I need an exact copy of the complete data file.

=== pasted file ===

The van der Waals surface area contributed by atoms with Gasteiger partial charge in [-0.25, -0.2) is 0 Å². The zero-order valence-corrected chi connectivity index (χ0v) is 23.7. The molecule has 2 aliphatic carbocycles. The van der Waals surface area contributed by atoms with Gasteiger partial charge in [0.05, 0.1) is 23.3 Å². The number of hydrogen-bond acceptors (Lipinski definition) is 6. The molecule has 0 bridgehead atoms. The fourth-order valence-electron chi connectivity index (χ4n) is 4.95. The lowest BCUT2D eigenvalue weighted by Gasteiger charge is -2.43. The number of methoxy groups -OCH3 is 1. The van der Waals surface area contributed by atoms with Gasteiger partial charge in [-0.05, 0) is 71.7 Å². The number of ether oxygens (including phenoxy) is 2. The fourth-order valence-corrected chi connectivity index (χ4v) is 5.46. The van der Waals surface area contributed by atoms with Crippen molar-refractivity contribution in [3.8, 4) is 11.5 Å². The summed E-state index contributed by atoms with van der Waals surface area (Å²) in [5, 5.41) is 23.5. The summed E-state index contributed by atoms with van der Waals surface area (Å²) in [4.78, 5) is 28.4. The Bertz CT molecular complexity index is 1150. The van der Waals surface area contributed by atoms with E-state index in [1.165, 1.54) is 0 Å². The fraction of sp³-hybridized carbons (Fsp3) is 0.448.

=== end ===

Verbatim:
The van der Waals surface area contributed by atoms with Gasteiger partial charge in [-0.25, -0.2) is 0 Å². The zero-order valence-corrected chi connectivity index (χ0v) is 23.7. The molecule has 2 aliphatic carbocycles. The van der Waals surface area contributed by atoms with Gasteiger partial charge in [0.05, 0.1) is 23.3 Å². The number of hydrogen-bond acceptors (Lipinski definition) is 6. The molecule has 0 bridgehead atoms. The fourth-order valence-electron chi connectivity index (χ4n) is 4.95. The lowest BCUT2D eigenvalue weighted by Gasteiger charge is -2.43. The number of methoxy groups -OCH3 is 1. The van der Waals surface area contributed by atoms with Gasteiger partial charge in [-0.05, 0) is 71.7 Å². The number of ether oxygens (including phenoxy) is 2. The fourth-order valence-corrected chi connectivity index (χ4v) is 5.46. The van der Waals surface area contributed by atoms with Crippen molar-refractivity contribution in [3.8, 4) is 11.5 Å². The summed E-state index contributed by atoms with van der Waals surface area (Å²) in [5, 5.41) is 23.5. The summed E-state index contributed by atoms with van der Waals surface area (Å²) in [4.78, 5) is 28.4. The Bertz CT molecular complexity index is 1150. The van der Waals surface area contributed by atoms with E-state index in [1.165, 1.54) is 0 Å². The fraction of sp³-hybridized carbons (Fsp3) is 0.448.